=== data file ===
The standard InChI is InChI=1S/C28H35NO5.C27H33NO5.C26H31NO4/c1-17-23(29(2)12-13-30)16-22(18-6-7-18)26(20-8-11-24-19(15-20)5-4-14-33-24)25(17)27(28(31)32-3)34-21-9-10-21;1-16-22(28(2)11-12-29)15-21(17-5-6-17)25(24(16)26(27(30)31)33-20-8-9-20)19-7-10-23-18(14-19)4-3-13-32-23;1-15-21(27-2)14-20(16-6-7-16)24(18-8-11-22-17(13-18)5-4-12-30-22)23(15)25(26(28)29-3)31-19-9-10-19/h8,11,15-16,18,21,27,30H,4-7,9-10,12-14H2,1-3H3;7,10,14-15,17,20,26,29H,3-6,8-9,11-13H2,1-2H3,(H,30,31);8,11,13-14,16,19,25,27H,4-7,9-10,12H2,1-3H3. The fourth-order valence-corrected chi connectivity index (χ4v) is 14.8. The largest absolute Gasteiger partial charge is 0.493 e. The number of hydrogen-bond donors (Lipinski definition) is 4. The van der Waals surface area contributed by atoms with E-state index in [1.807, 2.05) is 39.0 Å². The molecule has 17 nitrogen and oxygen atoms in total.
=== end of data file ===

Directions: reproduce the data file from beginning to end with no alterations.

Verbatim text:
The standard InChI is InChI=1S/C28H35NO5.C27H33NO5.C26H31NO4/c1-17-23(29(2)12-13-30)16-22(18-6-7-18)26(20-8-11-24-19(15-20)5-4-14-33-24)25(17)27(28(31)32-3)34-21-9-10-21;1-16-22(28(2)11-12-29)15-21(17-5-6-17)25(24(16)26(27(30)31)33-20-8-9-20)19-7-10-23-18(14-19)4-3-13-32-23;1-15-21(27-2)14-20(16-6-7-16)24(18-8-11-22-17(13-18)5-4-12-30-22)23(15)25(26(28)29-3)31-19-9-10-19/h8,11,15-16,18,21,27,30H,4-7,9-10,12-14H2,1-3H3;7,10,14-15,17,20,26,29H,3-6,8-9,11-13H2,1-2H3,(H,30,31);8,11,13-14,16,19,25,27H,4-7,9-10,12H2,1-3H3. The fourth-order valence-corrected chi connectivity index (χ4v) is 14.8. The largest absolute Gasteiger partial charge is 0.493 e. The number of hydrogen-bond donors (Lipinski definition) is 4. The van der Waals surface area contributed by atoms with E-state index in [1.807, 2.05) is 39.0 Å². The molecule has 17 nitrogen and oxygen atoms in total.